Samantha's Birth Story
I became pregnant with my third child last year. My first two children (ages 8 and 10) are from a prior marriage, but this baby would be my husband’s first child. I had my first child, a daughter, vaginally and she weighed 8 pounds, 14 ounces. I had a c-section with my second child, a son, because of placenta previa. Since he weighed 9 pounds, 12 ounces at birth, I was not too upset that I had had a c-section, even though the recovery was much more difficult than my recovery from my daughter’s birth.
This pregnancy was fairly uneventful, which made me very happy, because I was going to be 42 when this baby was born, and I was nervous about having a child at my age. I had an amnio at around 17 weeks, which told us that the baby was fine, but we decided not to find out the sex.
I had decided early on that I wanted to try a VBAC this time around, and my doctor agreed that I was a good candidate. My husband and I went to childbirth classes, since it was his first and since it had been such a long time since I had been pregnant myself.
At around 36 weeks, my doctor told me that the baby was in a transverse (i.e., lying sideways) position. At 37 weeks, the baby was fully breech. My doctor told me that if the baby didn’t turn by 39 weeks, we would need to schedule a c-section. My daughter was breech up until 38 weeks, so I was confident that this baby would turn late in the game too; however, by 39 weeks, the baby had not turned and my doctor didn’t want to wait any longer, so she scheduled me for a c-section a little less than a week before my due date. I was disappointed, but came to the conclusion that it didn’t really matter how the baby was born, as long as the baby and I were both okay.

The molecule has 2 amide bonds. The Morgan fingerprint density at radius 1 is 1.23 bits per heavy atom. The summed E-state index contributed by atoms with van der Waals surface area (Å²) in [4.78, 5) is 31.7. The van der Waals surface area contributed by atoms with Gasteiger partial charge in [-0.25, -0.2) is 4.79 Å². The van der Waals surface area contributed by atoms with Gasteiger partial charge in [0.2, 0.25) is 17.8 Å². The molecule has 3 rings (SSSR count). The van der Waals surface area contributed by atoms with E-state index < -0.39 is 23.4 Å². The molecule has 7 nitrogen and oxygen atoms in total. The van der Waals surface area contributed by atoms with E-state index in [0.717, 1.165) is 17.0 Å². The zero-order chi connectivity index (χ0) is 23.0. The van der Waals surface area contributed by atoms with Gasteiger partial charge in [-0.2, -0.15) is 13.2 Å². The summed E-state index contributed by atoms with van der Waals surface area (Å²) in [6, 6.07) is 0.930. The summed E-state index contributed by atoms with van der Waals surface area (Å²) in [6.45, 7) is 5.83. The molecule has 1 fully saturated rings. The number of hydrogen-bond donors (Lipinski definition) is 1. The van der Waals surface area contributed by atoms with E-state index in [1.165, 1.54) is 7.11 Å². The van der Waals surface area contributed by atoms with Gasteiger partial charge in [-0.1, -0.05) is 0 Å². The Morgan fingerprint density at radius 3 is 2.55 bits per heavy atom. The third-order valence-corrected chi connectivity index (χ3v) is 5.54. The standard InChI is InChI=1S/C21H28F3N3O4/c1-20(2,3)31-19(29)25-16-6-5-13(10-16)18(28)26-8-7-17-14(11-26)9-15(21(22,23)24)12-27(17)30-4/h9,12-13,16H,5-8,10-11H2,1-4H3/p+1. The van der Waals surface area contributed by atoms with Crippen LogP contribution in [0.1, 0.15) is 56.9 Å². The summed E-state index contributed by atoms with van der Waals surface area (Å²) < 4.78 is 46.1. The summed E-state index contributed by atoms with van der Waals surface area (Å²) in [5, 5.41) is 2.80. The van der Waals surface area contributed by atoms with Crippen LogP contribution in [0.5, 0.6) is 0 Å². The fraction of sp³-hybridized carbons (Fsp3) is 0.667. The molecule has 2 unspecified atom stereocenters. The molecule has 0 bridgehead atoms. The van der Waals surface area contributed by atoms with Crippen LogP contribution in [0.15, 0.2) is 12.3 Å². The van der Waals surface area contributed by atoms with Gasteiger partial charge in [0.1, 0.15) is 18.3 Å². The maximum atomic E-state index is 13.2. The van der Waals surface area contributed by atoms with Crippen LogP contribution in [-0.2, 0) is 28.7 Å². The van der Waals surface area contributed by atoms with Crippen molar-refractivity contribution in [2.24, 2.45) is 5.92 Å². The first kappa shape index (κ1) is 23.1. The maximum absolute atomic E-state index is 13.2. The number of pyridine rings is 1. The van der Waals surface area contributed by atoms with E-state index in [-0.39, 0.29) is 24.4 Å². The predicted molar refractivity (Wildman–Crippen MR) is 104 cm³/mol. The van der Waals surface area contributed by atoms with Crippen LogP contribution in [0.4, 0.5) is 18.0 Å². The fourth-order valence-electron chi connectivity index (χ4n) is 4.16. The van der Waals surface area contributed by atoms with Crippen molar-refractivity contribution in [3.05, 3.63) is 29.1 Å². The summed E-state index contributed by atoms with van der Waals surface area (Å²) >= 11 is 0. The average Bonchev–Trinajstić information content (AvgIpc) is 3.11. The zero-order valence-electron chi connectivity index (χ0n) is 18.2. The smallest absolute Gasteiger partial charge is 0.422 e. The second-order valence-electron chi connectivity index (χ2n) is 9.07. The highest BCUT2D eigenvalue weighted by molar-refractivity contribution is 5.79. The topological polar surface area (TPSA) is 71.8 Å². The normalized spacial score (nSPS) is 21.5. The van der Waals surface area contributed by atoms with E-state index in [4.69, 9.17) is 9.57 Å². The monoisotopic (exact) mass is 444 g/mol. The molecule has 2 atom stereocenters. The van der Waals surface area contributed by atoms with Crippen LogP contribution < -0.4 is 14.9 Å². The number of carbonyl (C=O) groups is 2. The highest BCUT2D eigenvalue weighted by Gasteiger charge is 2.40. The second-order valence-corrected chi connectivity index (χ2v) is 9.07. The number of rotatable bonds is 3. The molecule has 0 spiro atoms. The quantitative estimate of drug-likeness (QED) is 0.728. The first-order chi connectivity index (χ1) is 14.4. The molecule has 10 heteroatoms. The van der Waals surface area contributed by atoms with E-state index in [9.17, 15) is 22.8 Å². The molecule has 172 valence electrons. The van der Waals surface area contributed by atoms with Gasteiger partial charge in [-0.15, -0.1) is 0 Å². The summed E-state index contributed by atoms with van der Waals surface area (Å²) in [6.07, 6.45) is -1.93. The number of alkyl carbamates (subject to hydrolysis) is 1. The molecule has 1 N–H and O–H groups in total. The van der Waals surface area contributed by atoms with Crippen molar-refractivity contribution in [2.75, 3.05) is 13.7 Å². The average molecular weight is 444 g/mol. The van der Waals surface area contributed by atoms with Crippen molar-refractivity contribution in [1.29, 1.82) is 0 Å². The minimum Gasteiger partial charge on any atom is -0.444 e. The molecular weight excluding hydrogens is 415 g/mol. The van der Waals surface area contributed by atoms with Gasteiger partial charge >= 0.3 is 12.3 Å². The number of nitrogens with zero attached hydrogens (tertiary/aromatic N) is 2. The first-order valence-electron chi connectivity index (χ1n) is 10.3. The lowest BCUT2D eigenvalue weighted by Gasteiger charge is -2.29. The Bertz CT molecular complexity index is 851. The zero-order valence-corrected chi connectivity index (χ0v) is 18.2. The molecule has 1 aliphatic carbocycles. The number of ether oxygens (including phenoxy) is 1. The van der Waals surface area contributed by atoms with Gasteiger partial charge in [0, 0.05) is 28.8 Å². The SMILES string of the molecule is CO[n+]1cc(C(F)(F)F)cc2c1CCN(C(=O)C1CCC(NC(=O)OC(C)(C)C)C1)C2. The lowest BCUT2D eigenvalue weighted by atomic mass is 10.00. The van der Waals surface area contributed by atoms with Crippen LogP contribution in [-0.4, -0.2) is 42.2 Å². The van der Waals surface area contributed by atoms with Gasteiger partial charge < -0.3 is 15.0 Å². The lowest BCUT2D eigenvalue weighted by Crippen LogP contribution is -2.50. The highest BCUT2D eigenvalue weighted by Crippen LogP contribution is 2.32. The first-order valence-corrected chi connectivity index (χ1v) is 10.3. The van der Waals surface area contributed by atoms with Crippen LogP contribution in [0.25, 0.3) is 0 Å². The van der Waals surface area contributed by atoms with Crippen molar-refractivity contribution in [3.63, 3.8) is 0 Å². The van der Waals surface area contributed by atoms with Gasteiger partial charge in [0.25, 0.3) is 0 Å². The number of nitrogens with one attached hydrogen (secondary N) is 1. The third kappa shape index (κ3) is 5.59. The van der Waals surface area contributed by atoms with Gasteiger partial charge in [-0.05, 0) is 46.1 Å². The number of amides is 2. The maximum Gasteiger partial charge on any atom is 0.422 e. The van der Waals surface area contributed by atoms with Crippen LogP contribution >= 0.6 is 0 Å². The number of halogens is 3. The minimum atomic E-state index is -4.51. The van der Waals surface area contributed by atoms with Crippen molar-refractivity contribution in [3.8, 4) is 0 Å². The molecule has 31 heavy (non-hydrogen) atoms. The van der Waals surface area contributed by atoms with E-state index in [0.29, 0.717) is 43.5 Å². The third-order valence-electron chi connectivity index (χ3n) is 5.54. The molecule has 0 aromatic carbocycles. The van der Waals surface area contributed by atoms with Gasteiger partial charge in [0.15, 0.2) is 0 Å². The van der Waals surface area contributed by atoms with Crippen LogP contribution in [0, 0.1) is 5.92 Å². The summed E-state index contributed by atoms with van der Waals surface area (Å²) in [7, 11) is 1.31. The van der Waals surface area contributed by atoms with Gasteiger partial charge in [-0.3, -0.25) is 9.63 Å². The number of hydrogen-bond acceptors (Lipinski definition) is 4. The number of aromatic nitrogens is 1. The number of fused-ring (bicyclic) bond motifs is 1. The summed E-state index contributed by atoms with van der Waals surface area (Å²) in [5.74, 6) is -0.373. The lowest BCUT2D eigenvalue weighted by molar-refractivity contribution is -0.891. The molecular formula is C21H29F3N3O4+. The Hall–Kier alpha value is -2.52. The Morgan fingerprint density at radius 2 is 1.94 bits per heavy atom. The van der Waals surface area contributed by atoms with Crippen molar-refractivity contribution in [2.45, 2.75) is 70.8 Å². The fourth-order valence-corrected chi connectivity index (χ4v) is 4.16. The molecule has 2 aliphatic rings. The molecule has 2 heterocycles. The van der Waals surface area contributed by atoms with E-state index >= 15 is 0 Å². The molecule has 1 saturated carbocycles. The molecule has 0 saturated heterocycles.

My husband and I went into the hospital at 6 a.m. on the morning of the c-section. There, I was nearly fully prepped for my c-section (IV and catheter inserted, pubic hair shaved), but before they did the spinal, the doctor decided to do an ultrasound “just to be sure.” Well, to the surprise of everyone in the room, the baby had turned, and was now head down! So, they took out the IV and catheter and sent me on my way.
The next week, my due date came and went, and an internal exam showed that I was only a fingertip dilated. Then three days after my due date, my water broke right after I went to bed. My husband and I went to the hospital at about midnight, but I only had weak/infrequent contractions for the next 7 hours.
The next morning at about 8 o’clock the doctor gave me Pitocin, which quickly resulted in strong, regular contractions. After two hours of contractions, I was still only dilated about 1.5 cm, but after another 2 hours, I had progressed to 8 cm. I wanted an epidural, but before they could give me one (i.e., in the next half hour), I was fully dilated and ready to push.
I pushed for about 20 minutes, and out came a baby girl. The umbilical cord was wrapped around her neck and she had a lot of mucous in her mouth/airway, so it took the nurses several minutes of massaging/suctioning/giving her oxygen before I could hold her. But at last, I met my beautiful, healthy 8-pound 9-ounce baby girl, Samantha Pauline.
It turned out that I did, indeed, get to have a VBAC, but if it hadn’t been for that last minute ultrasound, that wouldn’t have been the case!
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